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Darren Boehning, PhD

A headshot photo featuring Darren Boehning, PhD, head and assistant dean for research at CMSRU.Administrative Head & Assistant Dean for Research
Professor of Biomedical Sciences

Dr. Boehning received his Bachelor of Science in Molecular Biology from Syracuse University in 1994. In 2001 he obtained his Ph.D. in Cell Biology from Thomas Jefferson University, where he was a Foerderer Fellow examining the function of IP3 receptor calcium channels. His work was recognized with the Alumni Thesis Award for the top thesis of his graduating year. From 2001-2004 he was a post-doctoral fellow in the laboratory of Sol Snyder in the Department of Neuroscience at Johns Hopkins University. His post-doctoral work on gaseous neurotransmission and neuronal cell death was funded by an individual Ruth L. Kirschstein NRSA post-doctoral fellowship from the National Institutes of Health (NIH). From 2005-2013, he was faculty in the Department of Neuroscience and Cell Biology at the University of Texas Medical Branch (UTMB) in Galveston. At UTMB he was director of the Cell Biology Graduate Program. During this time, he was the recipient of multiple NIH grants and was awarded the Distinguished Faculty Teaching Award, the Student Faculty Advocacy Award, and the Excellence in Teaching Award in Cell Biology. From 2013-2019 Dr. Boehning was a faculty member in the Department of Biochemistry and Molecular Biology at the McGovern Medical School at UTHealth. While at UTHealth he served as director of the Graduate Program in Biochemistry and Molecular Biology (2015-2017) and founding director of a new graduate program in Biochemistry and Cell Biology (2017-2018). At UTHealth Dr. Boehning received the Dean’s Teaching Excellence Award (2015-19), the Biochemistry and Cell Biology Outstanding Faculty Award (2018), and served as the GSBS Faculty Marshal of the UTHealth/MD Anderson Commencement (2016)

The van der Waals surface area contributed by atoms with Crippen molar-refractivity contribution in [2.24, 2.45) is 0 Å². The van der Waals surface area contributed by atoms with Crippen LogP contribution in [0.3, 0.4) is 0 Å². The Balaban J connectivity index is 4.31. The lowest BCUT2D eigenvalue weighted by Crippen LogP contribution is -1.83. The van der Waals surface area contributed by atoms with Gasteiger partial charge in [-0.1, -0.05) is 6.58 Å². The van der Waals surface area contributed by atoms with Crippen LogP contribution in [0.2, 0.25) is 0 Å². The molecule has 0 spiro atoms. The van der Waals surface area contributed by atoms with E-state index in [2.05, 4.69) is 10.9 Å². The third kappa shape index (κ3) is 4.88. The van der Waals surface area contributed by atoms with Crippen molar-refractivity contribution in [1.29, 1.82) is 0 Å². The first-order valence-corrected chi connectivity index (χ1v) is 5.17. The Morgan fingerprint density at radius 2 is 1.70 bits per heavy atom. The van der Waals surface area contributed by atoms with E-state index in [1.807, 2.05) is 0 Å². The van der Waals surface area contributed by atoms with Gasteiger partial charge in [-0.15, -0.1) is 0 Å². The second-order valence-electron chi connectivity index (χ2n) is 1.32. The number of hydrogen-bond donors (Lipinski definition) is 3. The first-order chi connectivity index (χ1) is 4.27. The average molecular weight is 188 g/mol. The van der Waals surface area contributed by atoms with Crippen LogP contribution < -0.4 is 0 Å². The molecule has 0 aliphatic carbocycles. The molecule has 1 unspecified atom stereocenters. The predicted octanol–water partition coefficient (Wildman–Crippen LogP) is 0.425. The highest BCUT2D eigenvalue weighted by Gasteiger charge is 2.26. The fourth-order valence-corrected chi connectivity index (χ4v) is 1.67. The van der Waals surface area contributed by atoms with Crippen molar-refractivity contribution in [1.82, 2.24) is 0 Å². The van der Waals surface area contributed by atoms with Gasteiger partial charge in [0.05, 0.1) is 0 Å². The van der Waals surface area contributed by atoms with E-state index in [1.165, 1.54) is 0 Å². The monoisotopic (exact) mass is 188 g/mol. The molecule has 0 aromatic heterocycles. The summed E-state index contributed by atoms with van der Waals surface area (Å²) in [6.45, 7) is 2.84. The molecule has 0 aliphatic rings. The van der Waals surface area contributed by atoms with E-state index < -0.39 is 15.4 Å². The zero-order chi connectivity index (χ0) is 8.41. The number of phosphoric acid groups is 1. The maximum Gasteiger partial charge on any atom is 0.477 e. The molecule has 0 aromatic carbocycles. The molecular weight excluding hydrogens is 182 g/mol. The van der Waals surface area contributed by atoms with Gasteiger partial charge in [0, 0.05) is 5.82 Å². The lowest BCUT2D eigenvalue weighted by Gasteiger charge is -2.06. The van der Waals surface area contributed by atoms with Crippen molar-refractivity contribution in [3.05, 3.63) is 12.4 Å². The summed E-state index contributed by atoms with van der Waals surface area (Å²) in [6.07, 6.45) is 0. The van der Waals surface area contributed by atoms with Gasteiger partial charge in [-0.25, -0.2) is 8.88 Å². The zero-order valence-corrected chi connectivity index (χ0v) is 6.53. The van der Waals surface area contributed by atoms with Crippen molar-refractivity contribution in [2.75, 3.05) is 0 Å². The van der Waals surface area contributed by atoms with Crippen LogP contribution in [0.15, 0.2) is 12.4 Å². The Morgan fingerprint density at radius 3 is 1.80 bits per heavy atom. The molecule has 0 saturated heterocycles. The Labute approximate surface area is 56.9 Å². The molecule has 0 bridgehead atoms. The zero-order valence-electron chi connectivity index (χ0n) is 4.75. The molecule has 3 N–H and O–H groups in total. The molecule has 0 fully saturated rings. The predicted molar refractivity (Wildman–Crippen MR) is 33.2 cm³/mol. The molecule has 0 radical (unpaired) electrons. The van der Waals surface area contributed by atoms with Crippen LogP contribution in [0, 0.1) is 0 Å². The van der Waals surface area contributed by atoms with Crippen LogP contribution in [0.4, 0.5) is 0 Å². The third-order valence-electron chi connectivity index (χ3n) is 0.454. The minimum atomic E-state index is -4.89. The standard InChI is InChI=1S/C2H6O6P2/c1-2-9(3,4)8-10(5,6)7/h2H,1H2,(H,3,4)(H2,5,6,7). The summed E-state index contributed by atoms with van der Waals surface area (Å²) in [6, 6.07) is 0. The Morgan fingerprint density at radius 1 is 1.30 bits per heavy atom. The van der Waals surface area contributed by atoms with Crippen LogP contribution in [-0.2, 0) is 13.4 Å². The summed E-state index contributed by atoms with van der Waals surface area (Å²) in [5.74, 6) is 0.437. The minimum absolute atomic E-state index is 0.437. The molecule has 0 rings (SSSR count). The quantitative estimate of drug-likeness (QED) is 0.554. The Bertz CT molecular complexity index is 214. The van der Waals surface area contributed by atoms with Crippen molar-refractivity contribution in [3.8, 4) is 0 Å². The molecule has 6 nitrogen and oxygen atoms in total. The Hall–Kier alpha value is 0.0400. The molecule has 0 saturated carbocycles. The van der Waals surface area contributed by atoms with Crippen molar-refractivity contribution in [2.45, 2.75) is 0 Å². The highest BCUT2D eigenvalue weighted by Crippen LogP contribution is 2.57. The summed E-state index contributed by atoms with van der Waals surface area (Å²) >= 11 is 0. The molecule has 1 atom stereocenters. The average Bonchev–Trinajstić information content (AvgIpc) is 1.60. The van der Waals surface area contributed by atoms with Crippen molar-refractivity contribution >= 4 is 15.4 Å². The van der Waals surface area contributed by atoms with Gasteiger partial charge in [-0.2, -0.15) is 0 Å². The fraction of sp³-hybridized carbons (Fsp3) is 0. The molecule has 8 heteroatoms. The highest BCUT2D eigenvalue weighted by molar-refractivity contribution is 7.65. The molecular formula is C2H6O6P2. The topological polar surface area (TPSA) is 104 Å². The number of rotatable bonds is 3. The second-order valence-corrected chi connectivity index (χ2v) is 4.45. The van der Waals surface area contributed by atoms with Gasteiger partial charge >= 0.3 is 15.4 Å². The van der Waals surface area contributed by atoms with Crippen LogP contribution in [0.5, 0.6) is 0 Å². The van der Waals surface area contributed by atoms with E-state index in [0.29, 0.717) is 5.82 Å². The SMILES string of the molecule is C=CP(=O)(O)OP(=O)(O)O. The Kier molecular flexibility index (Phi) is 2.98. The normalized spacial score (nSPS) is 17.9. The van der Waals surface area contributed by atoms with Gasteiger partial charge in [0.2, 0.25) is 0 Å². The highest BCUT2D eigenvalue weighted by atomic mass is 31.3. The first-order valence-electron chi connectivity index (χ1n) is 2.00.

Dr. Boehning is known for his work on cell death in health and disease. In particular, his work has illustrated the central role of the IP3 receptor calcium channel in mediating apoptotic cell death. He found that the IP3 receptor is essential to the progression of most cell death paradigms, and how this channel is activated during disease. Of note, he discovered how this receptor contributes to apoptotic resistance in lymphoma and other cancers. His basic science approaches have also developed new therapeutic agents for inhibiting cell death by blocking IP3 receptor activity. Finally, in collaboration with clinicians he has shown in laboratory models and in human patients that increased IP3 receptor activity after traumatic injury leads to systemic inflammation and type II diabetes (so called “stress-induced diabetes”) which contributes to morbidity and mortality. These “bench to bedside” approaches may lead to new therapeutics for improving patient survival.